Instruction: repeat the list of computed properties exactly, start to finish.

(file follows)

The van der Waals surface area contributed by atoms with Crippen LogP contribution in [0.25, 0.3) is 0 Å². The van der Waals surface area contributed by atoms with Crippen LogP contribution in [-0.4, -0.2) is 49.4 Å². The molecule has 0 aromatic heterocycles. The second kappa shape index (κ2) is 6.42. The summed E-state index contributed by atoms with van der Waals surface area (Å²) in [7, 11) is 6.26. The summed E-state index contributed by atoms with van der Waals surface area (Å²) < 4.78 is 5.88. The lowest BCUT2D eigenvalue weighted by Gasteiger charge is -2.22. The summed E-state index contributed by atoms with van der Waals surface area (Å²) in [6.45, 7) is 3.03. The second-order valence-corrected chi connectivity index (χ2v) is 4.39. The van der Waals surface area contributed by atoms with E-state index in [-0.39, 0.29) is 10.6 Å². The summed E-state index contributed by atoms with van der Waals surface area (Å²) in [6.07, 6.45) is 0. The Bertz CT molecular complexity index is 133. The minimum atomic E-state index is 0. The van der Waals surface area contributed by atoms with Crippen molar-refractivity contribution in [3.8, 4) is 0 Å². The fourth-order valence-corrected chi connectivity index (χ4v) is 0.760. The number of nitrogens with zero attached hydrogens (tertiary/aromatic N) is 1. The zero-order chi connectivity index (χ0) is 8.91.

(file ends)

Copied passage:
The van der Waals surface area contributed by atoms with Crippen LogP contribution in [0.25, 0.3) is 0 Å². The van der Waals surface area contributed by atoms with Crippen LogP contribution in [-0.4, -0.2) is 49.4 Å². The molecule has 0 aromatic heterocycles. The second kappa shape index (κ2) is 6.42. The summed E-state index contributed by atoms with van der Waals surface area (Å²) in [7, 11) is 6.26. The summed E-state index contributed by atoms with van der Waals surface area (Å²) < 4.78 is 5.88. The lowest BCUT2D eigenvalue weighted by Gasteiger charge is -2.22. The summed E-state index contributed by atoms with van der Waals surface area (Å²) in [6.45, 7) is 3.03. The second-order valence-corrected chi connectivity index (χ2v) is 4.39. The van der Waals surface area contributed by atoms with E-state index in [-0.39, 0.29) is 10.6 Å². The summed E-state index contributed by atoms with van der Waals surface area (Å²) in [6.07, 6.45) is 0. The Bertz CT molecular complexity index is 133. The minimum atomic E-state index is 0. The van der Waals surface area contributed by atoms with Crippen molar-refractivity contribution in [3.8, 4) is 0 Å². The fourth-order valence-corrected chi connectivity index (χ4v) is 0.760. The number of nitrogens with zero attached hydrogens (tertiary/aromatic N) is 1. The zero-order chi connectivity index (χ0) is 8.91.